Main  Contacts  
Table of contents
THE LADIES' BOOK OF USEFUL INFORMATION. Preface
CONTENTS
PERSONAL BEAUTY-1
PERSONAL BEAUTY-2
PERSONAL BEAUTY-3
PERSONAL BEAUTY-4
PERSONAL BEAUTY-5
PERSONAL BEAUTY-6
PERSONAL BEAUTY-7
TREATING OF MISCELLANEOUS MATTERS-1
MARRIAGE-1
MARRIAGE-2
MARRIAGE-3
LOVE AND MARRIAGE-1
WHEN TO MARRY-HOW TO SELECT A PARTNER ON RIGHT PRINCIPLES
SEXUAL INTERCOURSE-ITS LAWS AND CONDITIONS-ITS USE AND ABUSE
MARRIAGE
PREGNANCY-LABOR-PARTURITION-1
PREGNANCY-LABOR-PARTURITION-2
MENSTRUATION
COLLECTION OF VALUABLE MEDICAL COMPOUNDS
THINGS FOR THE SICK ROOM
THINGS CURIOUS AND USEFUL
HOME DECORATION
FLORAL
HOW TO DO YOUR OWN STAMPING AND MAKE YOUR OWN PATTERNS. BRONZE WORK
CHAPTER 18
INDEX
HARRIS's LIST OF COVENT-GARDEN LADIES. INTRODUCTION
HARRIS's LIST OF COVENT-GARDEN LADIES-1
HARRIS's LIST OF COVENT-GARDEN LADIES-2
HARRIS's LIST OF COVENT-GARDEN LADIES-3
HARRIS's LIST OF COVENT-GARDEN LADIES-4
HARRIS's LIST OF COVENT-GARDEN LADIES-5
HARRIS's LIST OF COVENT-GARDEN LADIES-6
HARRIS's LIST OF COVENT-GARDEN LADIES-7
HARRIS's LIST OF COVENT-GARDEN LADIES-8

 

 

 

THE CARE OF THE TEETH. 

 

The influence which the teeth are capable of exercising on the 

personal appearance is usually known and admitted. 

 

The teeth have formed especial objects of attention, in connection 

with the toilet and cosmetic arts, from almost the earliest ages of 

the world to the present time. History and tradition, and the 

researches of archaeologists among the remains of the prehistoric 

nations of the East, show us that even dentistry may trace back its 

origin to a date not very long subsequent to the "confusion of 

tongues." 

 

We are told that the ancient Welsh took particular care of their 

teeth, by frequently rubbing them with a stick of green hazel and a 

woollen cloth. To prevent their premature decay, they scrupulously 

avoided acid liquids, and invariably abstained from all hot food and 

drink. 

 

Europeans pride themselves on teeth of pearly whiteness; but many 

Asiatic nations regard them as beautiful only when of a black color. 

The Chinese, in order to blacken them, chew what is called "betel" or 

"betel nut," a common masticatory in the East. The Siamese and the 

Tonquinese do the same, but to a still greater extent, which renders 

their teeth as black as ebony, or more so. As the use of the 

masticatory is generally not commenced until a certain age, the common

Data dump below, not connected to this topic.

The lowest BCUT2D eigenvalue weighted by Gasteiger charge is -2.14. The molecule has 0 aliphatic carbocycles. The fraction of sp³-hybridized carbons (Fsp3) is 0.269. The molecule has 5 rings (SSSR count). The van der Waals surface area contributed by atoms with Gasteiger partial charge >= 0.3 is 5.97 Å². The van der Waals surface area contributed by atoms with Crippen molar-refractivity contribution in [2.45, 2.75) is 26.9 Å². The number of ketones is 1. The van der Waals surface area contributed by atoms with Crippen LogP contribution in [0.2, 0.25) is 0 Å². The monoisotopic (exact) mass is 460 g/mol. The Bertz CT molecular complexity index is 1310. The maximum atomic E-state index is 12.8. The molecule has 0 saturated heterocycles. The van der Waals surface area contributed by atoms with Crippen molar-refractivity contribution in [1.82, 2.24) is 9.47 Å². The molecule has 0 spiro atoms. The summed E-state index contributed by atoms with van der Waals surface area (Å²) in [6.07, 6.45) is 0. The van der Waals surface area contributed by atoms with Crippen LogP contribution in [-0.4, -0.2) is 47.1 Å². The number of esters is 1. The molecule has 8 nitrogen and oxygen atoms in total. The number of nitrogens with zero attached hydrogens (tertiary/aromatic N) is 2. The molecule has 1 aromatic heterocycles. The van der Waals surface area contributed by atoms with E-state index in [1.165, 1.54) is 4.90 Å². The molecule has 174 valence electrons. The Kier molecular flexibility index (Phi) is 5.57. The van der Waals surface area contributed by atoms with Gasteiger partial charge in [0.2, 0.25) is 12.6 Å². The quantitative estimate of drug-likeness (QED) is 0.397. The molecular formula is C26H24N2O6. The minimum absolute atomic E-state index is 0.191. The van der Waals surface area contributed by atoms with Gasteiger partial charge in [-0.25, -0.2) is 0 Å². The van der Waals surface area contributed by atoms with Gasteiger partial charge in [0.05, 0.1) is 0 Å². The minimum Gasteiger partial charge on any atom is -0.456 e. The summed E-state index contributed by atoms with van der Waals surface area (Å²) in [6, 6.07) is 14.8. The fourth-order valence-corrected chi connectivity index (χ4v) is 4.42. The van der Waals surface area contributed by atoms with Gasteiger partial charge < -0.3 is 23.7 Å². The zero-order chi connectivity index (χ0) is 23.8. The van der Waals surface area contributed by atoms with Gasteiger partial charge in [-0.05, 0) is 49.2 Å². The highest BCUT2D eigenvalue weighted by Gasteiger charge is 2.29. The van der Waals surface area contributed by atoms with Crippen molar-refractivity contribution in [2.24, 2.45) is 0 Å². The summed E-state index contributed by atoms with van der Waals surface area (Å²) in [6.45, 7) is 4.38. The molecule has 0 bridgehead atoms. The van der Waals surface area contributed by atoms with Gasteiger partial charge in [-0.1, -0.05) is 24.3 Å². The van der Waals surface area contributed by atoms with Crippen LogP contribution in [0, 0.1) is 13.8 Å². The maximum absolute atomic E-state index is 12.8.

practice is to stain the teeth of the boys and girls with a strong 

preparation of it, on the former attaining the age of ten or twelve. 

 

Keeping the lips apart and breathing through the mouth instead of the 

nose, and, particularly, sleeping with the mouth open, are habits 

which are very prejudicial to the teeth and gums. In this way the 

mouth forms a trap to catch the dust and gritty particles floating in 

the atmosphere, which soon mechanically injure the enamel of the teeth 

by attrition. 

 

On the subject of cleanliness in connection with the teeth and mouth, 

it may be said that the mouth cannot be too frequently rinsed during 

the day, and that it should be more particularly so treated after each 

meal. Pure cold water is the best for the purpose. It not only cleans 

the teeth and mouth, but exerts a tonic action on the gums, which warm 

water, or even tepid water, is deficient in. When cold water cannot be 

tolerated, tepid water may be employed, the temperature being slightly 

lowered once every week or ten days until cold water can be borne. 

Every one who abhors a foetid breath, rotten teeth, and the 

toothache, would do well to thoroughly clean his teeth at bedtime, 

observing to well rinse the mouth with cold water on rising in the 

morning, and again in the day once, or oftener, as the opportunities 

occur. With smokers, the use of the toothbrush the last thing at night 

is almost obligatory if they value their teeth and wish to avoid the 

unpleasant flavor and sensation which teeth fouled with tobacco smoke 


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